'Galactic spiderweb' is dotted with feeding black holes (photo)

Black holes amid the Spiderweb galaxy (J1140-2629) shine in this image based on data from several telescopes. (Image credit: X-ray: NASA/CXC/INAF/P. Tozzi et al; Optical (Subaru): NAOJ/NINS; Optical (HST): NASA/STScI)

Scientists have spotted a cluster of rapidly growing black holes that offer a glimpse at something called "cosmic noon."

NASA's Chandra X-Ray Observatory has captured images of 14 supermassive black holes feasting on nearby material during a time when the black holes and galaxies they inhabit underwent "extreme growth," the agency said in a statement. That period of growth, nicknamed "cosmic noon," occurred about 3 billion years after the Big Bang. These black holes were spotted in a cluster of galaxies known as the Spiderweb protocluster.

"The 14 sources detected by Chandra imply that about 25% of the most massive galaxies contain actively growing black holes," NASA added. "This is between five and twenty times higher than the fraction found for other galaxies of a similar age, and with about the same range of masses."

Related: 8 ways we know that black holes really do exist

By studying these black holes, which are thought to be roughly 10.6 billion light-years away, scientists hope to better understand celestial regions like the Spiderweb protocluster.

"A detailed study of Hubble data may provide important clues about the reasons for the large number of rapidly growing black holes in the Spiderweb protocluster," NASA stated. "Extending this work to other protoclusters would also require the sharp X-ray vision of Chandra."

A wide-field image of the Spiderweb galaxy as seen in optical and X-ray light. (Image credit: X-ray: NASA/CXC/INAF/P. Tozzi et al; Optical (Subaru): NAOJ/NINS; Optical (HST): NASA/STScI)

The protocluster borrows its moniker from the so-called Spiderweb galaxy, officially known as J1140-2629. (In optical light images, it does look something like a web.) But its broader importance comes from the era in which the protocluster exists. The protocluster is from the "cosmic noon," period, which occurred three billion years after the Big Bang, a time that saw "extreme growth" by black holes and galaxies alike.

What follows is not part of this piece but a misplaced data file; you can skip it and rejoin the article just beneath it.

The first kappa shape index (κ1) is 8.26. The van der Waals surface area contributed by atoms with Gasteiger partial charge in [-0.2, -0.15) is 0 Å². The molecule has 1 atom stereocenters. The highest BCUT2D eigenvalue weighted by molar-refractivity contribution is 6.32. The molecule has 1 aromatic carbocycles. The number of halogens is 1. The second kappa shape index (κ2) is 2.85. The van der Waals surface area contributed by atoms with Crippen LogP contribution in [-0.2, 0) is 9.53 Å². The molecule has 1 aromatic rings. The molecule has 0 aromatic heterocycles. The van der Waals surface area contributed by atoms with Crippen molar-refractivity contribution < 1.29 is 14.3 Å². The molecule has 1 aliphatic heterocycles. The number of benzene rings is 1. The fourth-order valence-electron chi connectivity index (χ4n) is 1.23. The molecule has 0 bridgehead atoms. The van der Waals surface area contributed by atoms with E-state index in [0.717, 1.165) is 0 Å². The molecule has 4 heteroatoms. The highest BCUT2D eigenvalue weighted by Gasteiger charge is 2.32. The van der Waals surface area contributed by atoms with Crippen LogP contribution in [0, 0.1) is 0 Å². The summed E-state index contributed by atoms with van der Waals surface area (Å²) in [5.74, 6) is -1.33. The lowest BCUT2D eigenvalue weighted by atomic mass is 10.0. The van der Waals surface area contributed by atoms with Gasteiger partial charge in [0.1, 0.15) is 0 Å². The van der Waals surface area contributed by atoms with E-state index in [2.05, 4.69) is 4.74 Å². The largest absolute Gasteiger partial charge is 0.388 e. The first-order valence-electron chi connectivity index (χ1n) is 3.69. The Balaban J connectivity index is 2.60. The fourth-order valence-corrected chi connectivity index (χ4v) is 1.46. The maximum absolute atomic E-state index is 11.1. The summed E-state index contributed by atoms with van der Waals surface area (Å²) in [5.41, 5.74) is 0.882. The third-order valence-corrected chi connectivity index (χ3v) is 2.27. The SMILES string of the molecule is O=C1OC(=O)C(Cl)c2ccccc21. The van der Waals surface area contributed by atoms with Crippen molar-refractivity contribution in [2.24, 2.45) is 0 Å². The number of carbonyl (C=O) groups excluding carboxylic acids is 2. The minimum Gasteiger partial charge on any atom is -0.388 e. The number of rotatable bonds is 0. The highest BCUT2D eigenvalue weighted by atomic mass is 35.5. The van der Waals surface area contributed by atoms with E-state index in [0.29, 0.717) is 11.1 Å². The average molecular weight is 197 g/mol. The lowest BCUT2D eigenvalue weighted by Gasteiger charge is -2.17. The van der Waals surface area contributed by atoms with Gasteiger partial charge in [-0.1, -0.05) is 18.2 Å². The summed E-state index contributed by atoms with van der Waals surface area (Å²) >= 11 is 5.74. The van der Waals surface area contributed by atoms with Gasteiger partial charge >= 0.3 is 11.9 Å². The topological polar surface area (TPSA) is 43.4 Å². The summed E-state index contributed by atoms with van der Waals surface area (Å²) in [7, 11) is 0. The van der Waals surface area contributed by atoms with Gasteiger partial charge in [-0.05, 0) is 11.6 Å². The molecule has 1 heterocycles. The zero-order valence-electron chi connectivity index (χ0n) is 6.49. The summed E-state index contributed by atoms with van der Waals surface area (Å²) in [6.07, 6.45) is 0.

Research suggests that the black holes here are growing because of their environment, but it's unclear what factors are behind it, NASA stated. 

"One cause may be that a high rate of collisions and interactions between galaxies is sweeping gas towards the black holes at the center of each galaxy, providing large amounts of material to consume," the agency said. 

An artist's depiction of NASA's Chandra X-ray Observatory. (Image credit: NASA)

"Another explanation is that the protocluster still contains large quantities of cold gas that is more easily consumed by a black hole than hot gas. This cold gas would be heated as the protocluster evolves into a galaxy cluster."

A paper describing these results has been accepted for publication in the journal Astronomy and Astrophysics, and for now, you can view it online in preprint version. The lead author is Paolo Tozzi from the National Institute for Astrophysics in Arcetri, Italy.

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Elizabeth Howell
Staff Writer, Spaceflight

Elizabeth Howell (she/her), Ph.D., is a staff writer in the spaceflight channel since 2022 covering diversity, education and gaming as well. She was contributing writer for Space.com for 10 years before joining full-time. Elizabeth's reporting includes multiple exclusives with the White House and Office of the Vice-President of the United States, an exclusive conversation with aspiring space tourist (and NSYNC bassist) Lance Bass, speaking several times with the International Space Station, witnessing five human spaceflight launches on two continents, flying parabolic, working inside a spacesuit, and participating in a simulated Mars mission. Her latest book, "Why Am I Taller?", is co-written with astronaut Dave Williams. Elizabeth holds a Ph.D. and M.Sc. in Space Studies from the University of North Dakota, a Bachelor of Journalism from Canada's Carleton University and a Bachelor of History from Canada's Athabasca University. Elizabeth is also a post-secondary instructor in communications and science at several institutions since 2015; her experience includes developing and teaching an astronomy course at Canada's Algonquin College (with Indigenous content as well) to more than 1,000 students since 2020. Elizabeth first got interested in space after watching the movie Apollo 13 in 1996, and still wants to be an astronaut someday. Mastodon: https://qoto.org/@howellspace